Euro zone bond yields stabilised on Thursday, after a sharp rise the previous day fuelled by concern that the Federal Reserve and the Bank of England were heading for their first interest rate increases in nearly a decade.
In recent weeks, traders have become increasingly bullish about the timing of an increase in the bank’s 0.5 per cent main rate, with forward contracts based on the Sterling Overnight Index Average (Sonia) implying a move next May.
The prospect of a rate rise is better news for savers, so locking your money up for a lengthy period may not be the best idea.
The Bank forecasts that inflation will hover around zero for the next few months, with the potential for again turning negative as it did briefly earlier this year.
Larry Elliott, economics editor of the Guardian newspaper, called Super Thursday a “data dump” and said: “The information overload will make it harder not easier for the Bank’s thinking to be scrutinised”. Investors are fully pricing in a quarter-point rate increase by May next year, Sonia forwards show.
Indeed the pickup seen on the productivity front is an area of encouragement for the Bank, as increased productivity, along with some tightening in the labour market has led to wage growth.
‘As the UK expansion progresses, speculation about the precise timing of the first move in Bank Rate is increasing, ‘ said the Governor.
The inflation report also mentions some outside risks, like the recent explosion and collapse of Chinese stock prices, as well as the turmoil in the Greek economy.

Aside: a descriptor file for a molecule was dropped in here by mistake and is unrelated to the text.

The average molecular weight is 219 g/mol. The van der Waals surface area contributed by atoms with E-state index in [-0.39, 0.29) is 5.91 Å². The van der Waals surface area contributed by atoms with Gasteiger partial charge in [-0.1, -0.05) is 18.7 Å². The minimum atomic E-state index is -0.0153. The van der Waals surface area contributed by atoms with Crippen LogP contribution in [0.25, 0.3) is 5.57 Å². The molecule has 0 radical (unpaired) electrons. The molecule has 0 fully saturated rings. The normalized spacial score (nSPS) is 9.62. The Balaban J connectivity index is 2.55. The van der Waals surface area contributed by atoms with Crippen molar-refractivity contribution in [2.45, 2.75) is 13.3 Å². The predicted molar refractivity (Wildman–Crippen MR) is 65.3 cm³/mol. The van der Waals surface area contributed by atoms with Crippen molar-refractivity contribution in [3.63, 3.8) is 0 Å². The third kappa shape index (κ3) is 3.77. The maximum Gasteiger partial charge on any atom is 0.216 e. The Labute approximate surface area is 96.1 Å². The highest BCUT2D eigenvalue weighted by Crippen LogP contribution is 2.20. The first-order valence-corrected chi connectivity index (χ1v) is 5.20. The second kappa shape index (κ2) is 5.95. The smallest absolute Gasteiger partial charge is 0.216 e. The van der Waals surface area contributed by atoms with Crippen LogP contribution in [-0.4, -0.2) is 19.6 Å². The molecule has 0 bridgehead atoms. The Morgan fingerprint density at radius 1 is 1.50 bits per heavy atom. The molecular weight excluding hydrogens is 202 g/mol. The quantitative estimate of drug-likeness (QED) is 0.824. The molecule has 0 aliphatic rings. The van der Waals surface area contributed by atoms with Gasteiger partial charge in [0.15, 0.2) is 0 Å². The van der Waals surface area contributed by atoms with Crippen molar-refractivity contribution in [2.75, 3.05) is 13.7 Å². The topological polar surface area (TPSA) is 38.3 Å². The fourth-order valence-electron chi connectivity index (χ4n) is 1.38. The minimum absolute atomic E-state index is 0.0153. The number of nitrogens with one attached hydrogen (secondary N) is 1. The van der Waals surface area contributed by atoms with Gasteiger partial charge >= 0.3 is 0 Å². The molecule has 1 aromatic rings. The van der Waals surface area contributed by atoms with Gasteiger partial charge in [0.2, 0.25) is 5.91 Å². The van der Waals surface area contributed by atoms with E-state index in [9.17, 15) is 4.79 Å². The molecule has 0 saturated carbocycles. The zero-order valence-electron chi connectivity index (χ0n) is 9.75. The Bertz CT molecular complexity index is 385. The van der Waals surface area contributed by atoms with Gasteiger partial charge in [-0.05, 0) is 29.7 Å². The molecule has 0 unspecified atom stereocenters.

It was the first dissent since a series of 7-2 split votes at the end of 2014.
Dubbed “Super Thursday” by economists, the decision was accompanied by the minutes of the meeting and the bank’s Quarterly Inflation Report for August. “Many people are just about managing financially which means even a small interest rate rise can tip them over the edge”.
Over the longer-term horizon, more relevant to the MPC’s policy, the BoE sees inflation at its 2% target in two years and above that level – at 2.1% – a year later.
Economists such as Bank of America Merrill Lynch’s Rob Wood see the latter pushing down the MPC’s near-term inflation forecast, though its projections further out will be little changed as the temporary deflationary factors fade.
Or, to put it another way, even though the Bank rate is likely to stay on hold for another six months, your mortgage is highly likely to get more expensive anyway.
“The committee wants to be cautious and wait for price pressures to emerge before pressing the lift-off button”.
The Bank said the central estimate of the MPC was that there remains slack of 0.5 per cent of GDP in the economy, unchanged since its report in May, although it stressed that there was a “range of views” on this subject on the committee.
For others, mainly Andy Haldane, wage inflation “isn’t racing away” and there shouldn’t be any rush to raise rates. “As such, this represents a baby step closer to a rate hike rather than a stride”.